Mirrored Images: American Anthropology and American Culture, 1960-1980

By Susan R. Trencher | Go to book overview

Appendix

The following synopses are not intended as formal summaries, but as an indication of the variations between and among these works. They are presented in order of year of publication.


REFLECTIONS ON FIELDWORK IN MOROCCO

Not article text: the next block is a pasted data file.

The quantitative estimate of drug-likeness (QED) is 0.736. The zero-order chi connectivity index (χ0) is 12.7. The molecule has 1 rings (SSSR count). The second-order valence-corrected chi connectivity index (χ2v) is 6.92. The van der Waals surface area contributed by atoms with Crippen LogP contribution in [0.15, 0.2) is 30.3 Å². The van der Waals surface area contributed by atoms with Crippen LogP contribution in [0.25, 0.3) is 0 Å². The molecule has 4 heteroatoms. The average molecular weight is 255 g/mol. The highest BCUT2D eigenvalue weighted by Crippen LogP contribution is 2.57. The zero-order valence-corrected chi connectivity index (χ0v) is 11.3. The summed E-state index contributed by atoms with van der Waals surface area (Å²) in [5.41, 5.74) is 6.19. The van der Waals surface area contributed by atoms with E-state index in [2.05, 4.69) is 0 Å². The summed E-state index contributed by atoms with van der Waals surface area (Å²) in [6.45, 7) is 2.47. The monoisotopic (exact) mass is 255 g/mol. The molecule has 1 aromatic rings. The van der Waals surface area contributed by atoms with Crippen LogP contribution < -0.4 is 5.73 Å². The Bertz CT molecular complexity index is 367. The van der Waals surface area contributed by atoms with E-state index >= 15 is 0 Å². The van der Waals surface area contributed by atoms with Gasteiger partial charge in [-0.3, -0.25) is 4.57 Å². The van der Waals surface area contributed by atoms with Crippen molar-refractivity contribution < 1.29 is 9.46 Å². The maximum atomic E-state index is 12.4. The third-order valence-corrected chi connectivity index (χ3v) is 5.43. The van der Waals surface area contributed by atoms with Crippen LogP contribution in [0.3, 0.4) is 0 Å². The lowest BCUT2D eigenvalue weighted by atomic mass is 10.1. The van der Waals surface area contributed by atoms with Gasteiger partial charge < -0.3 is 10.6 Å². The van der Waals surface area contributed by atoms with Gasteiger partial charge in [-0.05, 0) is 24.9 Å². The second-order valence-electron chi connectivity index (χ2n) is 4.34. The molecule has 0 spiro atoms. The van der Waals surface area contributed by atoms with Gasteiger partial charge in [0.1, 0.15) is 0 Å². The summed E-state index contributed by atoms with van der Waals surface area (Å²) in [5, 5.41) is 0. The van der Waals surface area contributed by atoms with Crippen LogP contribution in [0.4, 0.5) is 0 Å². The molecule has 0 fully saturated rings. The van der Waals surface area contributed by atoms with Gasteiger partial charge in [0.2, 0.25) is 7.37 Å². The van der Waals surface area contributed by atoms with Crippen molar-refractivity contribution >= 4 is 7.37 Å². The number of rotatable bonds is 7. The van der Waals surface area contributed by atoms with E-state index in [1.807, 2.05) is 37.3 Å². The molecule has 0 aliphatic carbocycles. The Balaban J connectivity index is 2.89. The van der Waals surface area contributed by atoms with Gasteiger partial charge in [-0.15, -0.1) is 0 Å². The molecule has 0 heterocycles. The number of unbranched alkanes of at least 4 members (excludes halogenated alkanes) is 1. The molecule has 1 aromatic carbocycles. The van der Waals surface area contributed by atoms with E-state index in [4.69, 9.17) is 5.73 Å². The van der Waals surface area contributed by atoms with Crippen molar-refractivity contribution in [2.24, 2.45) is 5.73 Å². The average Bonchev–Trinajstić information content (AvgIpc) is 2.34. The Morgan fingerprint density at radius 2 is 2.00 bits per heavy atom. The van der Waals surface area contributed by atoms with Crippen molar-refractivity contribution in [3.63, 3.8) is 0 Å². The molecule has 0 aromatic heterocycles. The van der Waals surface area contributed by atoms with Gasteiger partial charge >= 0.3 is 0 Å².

Reflections on Fieldwork in Morocco ( 1977) is a reconstruction of Rabinow's fieldwork experience in Morocco ( 1968-1969), and is intended as an essay about anthropology itself ( Rabinow 1977:4). ( Rabinow had already produced what he described as a "complementary" and "traditional" ethnography based on his fieldwork in Morocco, Symbolic Domination [ 1975]). Drawing primarily on Geertz ( 1973), Ricoeur ( 1969), and sources in phenomenology ( Schutz 1971; Berger and Luckmann 1967), Rabinow argued that the strategy of the anthropologist in conventional Anthropological writing represented a positivist view of the Anthropological project on the part of its practitioners. Arguing that theory and practice should be a continuous integrated enterprise, Rabinow found it anomalous that the process of participant observation in Anthropological fieldwork was separate from the mainstream of theory in Anthropology, that "the enterprise for enquiring is essentially discontinuous from its results" ( 1977:5). Rabinow sought to dissolve this separation by offering a nonpositivistic account of his fieldwork experience, one informed by an interpretive epistemology. In particular, Rabinow drew on hermeneutics as articulated by French philosopher Paul Ricoeur, who had defined hermeneutics as "the comprehension of the self by the detour of the other" (ibid.). Further, Rabinow argued that Anthropological analysis must incorporate two facts: (1) anthropologists themselves

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